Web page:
The agency backs off when religious organizations, politicians and the media become interested in a case, he said.
“There are so many millions of others they can go after,” Rubin said.
Read original article here. https://www.unionleader.com/news/politics/national/honduran-airports-remain-closed-so-manchester-dad-avoids-deportation-on-wednesday/article_ae29145c-2441-5634-97de-e4b72d2d84fd.html
November 30, 2020
n nearly indisputable likelihood, President Trump will leave office on Jan. 20.
That could very well be six weeks too late for Eleazar Lopez Ayala. In the worst-case scenario, Immigration and Customs Enforcement will deport the 43-year-old father of four to his native Honduras nine days from today.
Ayala, who sneaked into this country at the age of 17, became a cause celebre three years ago when City Matters first reported about him. He and a friend were on a lunch break from a nearby construction site when their car got a flat while driving through Deerfield.
Deerfield police called ICE, and Ayala, who had stayed out of trouble and worked hard for years, found himself in an ICE jail cell in Massachusetts.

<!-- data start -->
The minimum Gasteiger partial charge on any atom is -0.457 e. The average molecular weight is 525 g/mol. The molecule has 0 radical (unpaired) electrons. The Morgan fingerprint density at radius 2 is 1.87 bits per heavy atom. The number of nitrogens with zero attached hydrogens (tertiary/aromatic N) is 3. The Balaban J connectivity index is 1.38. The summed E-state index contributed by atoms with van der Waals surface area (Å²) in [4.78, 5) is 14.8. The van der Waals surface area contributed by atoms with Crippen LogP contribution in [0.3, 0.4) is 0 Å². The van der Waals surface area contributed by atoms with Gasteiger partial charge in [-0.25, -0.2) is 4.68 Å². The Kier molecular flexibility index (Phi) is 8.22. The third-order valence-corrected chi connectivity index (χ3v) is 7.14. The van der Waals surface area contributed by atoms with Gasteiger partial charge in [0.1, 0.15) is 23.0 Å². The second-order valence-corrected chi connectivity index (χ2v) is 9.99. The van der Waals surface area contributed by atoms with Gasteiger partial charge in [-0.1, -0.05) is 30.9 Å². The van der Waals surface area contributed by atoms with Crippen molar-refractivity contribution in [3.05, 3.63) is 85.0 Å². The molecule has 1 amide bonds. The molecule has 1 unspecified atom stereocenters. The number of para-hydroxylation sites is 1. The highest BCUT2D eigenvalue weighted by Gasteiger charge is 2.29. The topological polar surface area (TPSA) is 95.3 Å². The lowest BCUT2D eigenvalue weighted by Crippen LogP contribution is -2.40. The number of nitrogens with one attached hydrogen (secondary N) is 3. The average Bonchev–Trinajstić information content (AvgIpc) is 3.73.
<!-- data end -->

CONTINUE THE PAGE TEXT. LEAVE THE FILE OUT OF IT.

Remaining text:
His detention disproved the notion, popular at the time, that ICE was concentrating on hardened criminals and gang members. No, ICE was coming for people who might be working on the addition to your house or whose kids attend school alongside your children.
Deerfield police quickly adopted an ICE policy because, let’s face it, Ayala’s arrest amounted to racial profiling. Deerfield townspeople raised money for Ayala’s family, as did a Keene activist and parishioners of Ayala’s church here in Manchester, the immigrant-friendly St. Anne-St. Augustin Parish.
After nine months, ICE released Ayala and he eventually resumed a normal American life of provider, father, churchgoer.
But on Nov. 9, ICE told Ayala to arrive at the federal building in downtown Manchester with his bags packed.